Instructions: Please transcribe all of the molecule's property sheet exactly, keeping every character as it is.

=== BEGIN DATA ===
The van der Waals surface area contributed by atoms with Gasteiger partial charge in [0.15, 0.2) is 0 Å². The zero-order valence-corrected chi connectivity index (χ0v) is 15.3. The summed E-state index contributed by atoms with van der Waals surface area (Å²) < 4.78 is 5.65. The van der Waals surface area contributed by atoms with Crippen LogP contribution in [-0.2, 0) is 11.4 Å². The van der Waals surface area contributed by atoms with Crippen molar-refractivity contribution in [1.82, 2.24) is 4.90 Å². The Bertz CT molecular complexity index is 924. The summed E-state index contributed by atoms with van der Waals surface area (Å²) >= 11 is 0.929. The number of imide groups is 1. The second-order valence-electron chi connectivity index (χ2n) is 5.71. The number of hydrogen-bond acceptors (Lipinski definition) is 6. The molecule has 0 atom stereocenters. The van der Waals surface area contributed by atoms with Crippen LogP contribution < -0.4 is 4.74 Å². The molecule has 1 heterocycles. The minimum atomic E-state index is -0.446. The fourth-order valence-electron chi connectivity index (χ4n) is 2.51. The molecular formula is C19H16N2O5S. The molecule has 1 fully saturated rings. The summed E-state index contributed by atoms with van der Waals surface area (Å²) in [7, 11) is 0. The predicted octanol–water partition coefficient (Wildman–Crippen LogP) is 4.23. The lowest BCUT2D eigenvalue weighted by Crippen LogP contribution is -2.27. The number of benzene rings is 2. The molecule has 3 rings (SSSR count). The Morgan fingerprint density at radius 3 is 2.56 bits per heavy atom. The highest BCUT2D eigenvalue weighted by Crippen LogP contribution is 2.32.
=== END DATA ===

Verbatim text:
The van der Waals surface area contributed by atoms with Gasteiger partial charge in [0.15, 0.2) is 0 Å². The zero-order valence-corrected chi connectivity index (χ0v) is 15.3. The summed E-state index contributed by atoms with van der Waals surface area (Å²) < 4.78 is 5.65. The van der Waals surface area contributed by atoms with Crippen LogP contribution in [-0.2, 0) is 11.4 Å². The van der Waals surface area contributed by atoms with Crippen molar-refractivity contribution in [1.82, 2.24) is 4.90 Å². The Bertz CT molecular complexity index is 924. The summed E-state index contributed by atoms with van der Waals surface area (Å²) >= 11 is 0.929. The number of imide groups is 1. The second-order valence-electron chi connectivity index (χ2n) is 5.71. The number of hydrogen-bond acceptors (Lipinski definition) is 6. The molecule has 0 atom stereocenters. The van der Waals surface area contributed by atoms with Crippen LogP contribution < -0.4 is 4.74 Å². The molecule has 1 heterocycles. The minimum atomic E-state index is -0.446. The fourth-order valence-electron chi connectivity index (χ4n) is 2.51. The molecular formula is C19H16N2O5S. The molecule has 1 fully saturated rings. The summed E-state index contributed by atoms with van der Waals surface area (Å²) in [7, 11) is 0. The predicted octanol–water partition coefficient (Wildman–Crippen LogP) is 4.23. The lowest BCUT2D eigenvalue weighted by Crippen LogP contribution is -2.27. The number of benzene rings is 2. The molecule has 3 rings (SSSR count). The Morgan fingerprint density at radius 3 is 2.56 bits per heavy atom. The highest BCUT2D eigenvalue weighted by Crippen LogP contribution is 2.32.